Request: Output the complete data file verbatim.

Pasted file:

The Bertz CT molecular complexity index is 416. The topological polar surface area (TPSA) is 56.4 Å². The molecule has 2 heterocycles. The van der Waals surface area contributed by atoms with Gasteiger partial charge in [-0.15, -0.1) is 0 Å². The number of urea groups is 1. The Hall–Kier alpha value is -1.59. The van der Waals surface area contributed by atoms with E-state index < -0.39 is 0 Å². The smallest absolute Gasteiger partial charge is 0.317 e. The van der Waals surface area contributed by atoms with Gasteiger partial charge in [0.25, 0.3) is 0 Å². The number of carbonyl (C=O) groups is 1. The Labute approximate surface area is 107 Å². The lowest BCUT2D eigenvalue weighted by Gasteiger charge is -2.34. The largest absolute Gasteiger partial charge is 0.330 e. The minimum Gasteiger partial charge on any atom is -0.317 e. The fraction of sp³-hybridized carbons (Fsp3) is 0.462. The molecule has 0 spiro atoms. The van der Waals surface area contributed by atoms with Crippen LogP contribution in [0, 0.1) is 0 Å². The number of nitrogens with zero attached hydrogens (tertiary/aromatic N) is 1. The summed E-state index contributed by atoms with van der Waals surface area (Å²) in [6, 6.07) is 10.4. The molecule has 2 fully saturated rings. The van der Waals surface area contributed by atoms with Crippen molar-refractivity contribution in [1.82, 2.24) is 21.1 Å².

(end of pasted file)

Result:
The Bertz CT molecular complexity index is 416. The topological polar surface area (TPSA) is 56.4 Å². The molecule has 2 heterocycles. The van der Waals surface area contributed by atoms with Gasteiger partial charge in [-0.15, -0.1) is 0 Å². The number of urea groups is 1. The Hall–Kier alpha value is -1.59. The van der Waals surface area contributed by atoms with E-state index < -0.39 is 0 Å². The smallest absolute Gasteiger partial charge is 0.317 e. The van der Waals surface area contributed by atoms with Gasteiger partial charge in [0.25, 0.3) is 0 Å². The number of carbonyl (C=O) groups is 1. The Labute approximate surface area is 107 Å². The lowest BCUT2D eigenvalue weighted by Gasteiger charge is -2.34. The largest absolute Gasteiger partial charge is 0.330 e. The minimum Gasteiger partial charge on any atom is -0.317 e. The fraction of sp³-hybridized carbons (Fsp3) is 0.462. The molecule has 0 spiro atoms. The van der Waals surface area contributed by atoms with Crippen LogP contribution in [0, 0.1) is 0 Å². The number of nitrogens with zero attached hydrogens (tertiary/aromatic N) is 1. The summed E-state index contributed by atoms with van der Waals surface area (Å²) in [6, 6.07) is 10.4. The molecule has 2 fully saturated rings. The van der Waals surface area contributed by atoms with Crippen molar-refractivity contribution in [1.82, 2.24) is 21.1 Å².